ALBANY, N.Y. (WROC) — The Cannabis Control Board gave out 15 licenses to New York businesses Monday, bringing the state one step closer to selling recreational marijuana.

The newly-licensed processors, one of which is located in Rochester, are the first able to take marijuana grown by NY farmers and turn it into consumer cannabis products, which will then be sold at soon-to-open retail dispensaries.

These “Adult-Use Conditional Processor licenses” were given out through the first-in-the-nation Seeding Opportunity Initiative. This initiative works to ensure the first adult-use cannabis sellers are 1) Grown in New York and 2) Sold by individuals who either have a prior cannabis-related criminal offense, or have a direct family member convicted of a cannabis-related crime.

“Processors aren’t just an important part of the cannabis supply chain, they are creators, who take a raw plant and transform it into tested, consistent, high-quality products that consumers can trust,” Tremaine Wright, Chair of the Cannabis Control Board, said in a statement. “When we open New York’s first stores, owned and operated by New Yorkers harmed by the misguided criminalization of cannabis, the shelves will be lined with infused edibles, topical creams and concentrated oils. None of those products would be possible without these first processors launching New York’s cannabis industry.”

The board also approved 19 more “Adult-use Cannabis Conditional Cultivator Licenses” Monday, bringing the total number of licensed growers to 242.

To qualify for the processor license, business also needed to have a Cannabinoid Hemp Processor license. Once chosen, the businesses are required to participate in a mentorship program designed to provide entrepreneurship opportunities, instill environmentally-sustainable practices in the budding industry, and ensure those with cannabis-related offenses are able to enter the industry.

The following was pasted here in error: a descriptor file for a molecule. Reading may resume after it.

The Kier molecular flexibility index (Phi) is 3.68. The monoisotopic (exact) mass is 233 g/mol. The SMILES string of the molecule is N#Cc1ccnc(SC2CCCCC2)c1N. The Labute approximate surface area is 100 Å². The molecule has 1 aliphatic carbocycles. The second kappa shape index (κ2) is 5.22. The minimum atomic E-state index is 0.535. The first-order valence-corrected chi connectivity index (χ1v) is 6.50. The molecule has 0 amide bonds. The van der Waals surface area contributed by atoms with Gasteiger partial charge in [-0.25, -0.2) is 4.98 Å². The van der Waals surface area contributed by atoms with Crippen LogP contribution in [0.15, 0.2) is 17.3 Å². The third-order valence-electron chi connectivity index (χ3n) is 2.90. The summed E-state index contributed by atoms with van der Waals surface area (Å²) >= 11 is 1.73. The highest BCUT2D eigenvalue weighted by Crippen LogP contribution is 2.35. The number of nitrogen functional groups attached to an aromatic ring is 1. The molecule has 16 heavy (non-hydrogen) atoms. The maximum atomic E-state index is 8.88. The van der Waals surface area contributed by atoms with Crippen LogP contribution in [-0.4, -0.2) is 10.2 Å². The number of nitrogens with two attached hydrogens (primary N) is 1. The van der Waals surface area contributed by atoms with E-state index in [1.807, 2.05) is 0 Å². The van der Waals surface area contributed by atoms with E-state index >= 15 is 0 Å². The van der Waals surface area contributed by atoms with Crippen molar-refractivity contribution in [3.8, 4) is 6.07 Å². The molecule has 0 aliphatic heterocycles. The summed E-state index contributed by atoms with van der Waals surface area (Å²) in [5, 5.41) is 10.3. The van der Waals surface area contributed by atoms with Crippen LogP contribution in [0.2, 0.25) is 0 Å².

“New York is launching our cannabis industry the right way, and our cannabis processors are an integral part of that,” Office of Cannabis Management Executive Director Chris Alexander said in a statement. “These processors aren’t just expanding their own businesses, they are committed to also mentoring the next generation of cannabis processors. They’ll be teaching vital manufacturing skills to those with a passion for cannabis who will take our state’s industry to the next level. New York’s entire cannabis ecosystem will create opportunities for those who have been shut out of jobs and industry, and will bring those skills to communities across the state.” 

In addition to licensing, the board approved interim regulations for NY cannabis labs, which are responsible for ensuring public health and safety in these new products. The labs run quality-control on all products, checking that they aren’t contaminated by dangerous pesticides, heavy metals, or other “adulterations,” according to the Office of Cannabis Management.

“New Yorkers should know that while we’re moving quickly to get this industry off the ground, we’re making sure that it will deliver products they can trust,” Alexander said.

These interim regulations expand NY labs that were already testing medical marijuana, allowing them to legally check adult-use products as well. Laboratories interested in conducting testing on medical or adult-use cannabis are also now able to apply to do so, expanding the number of laboratories to meet the needs of the industry.

The first sales are anticipated to happen before the end of 2022, according to the NY Office of Cannabis Management.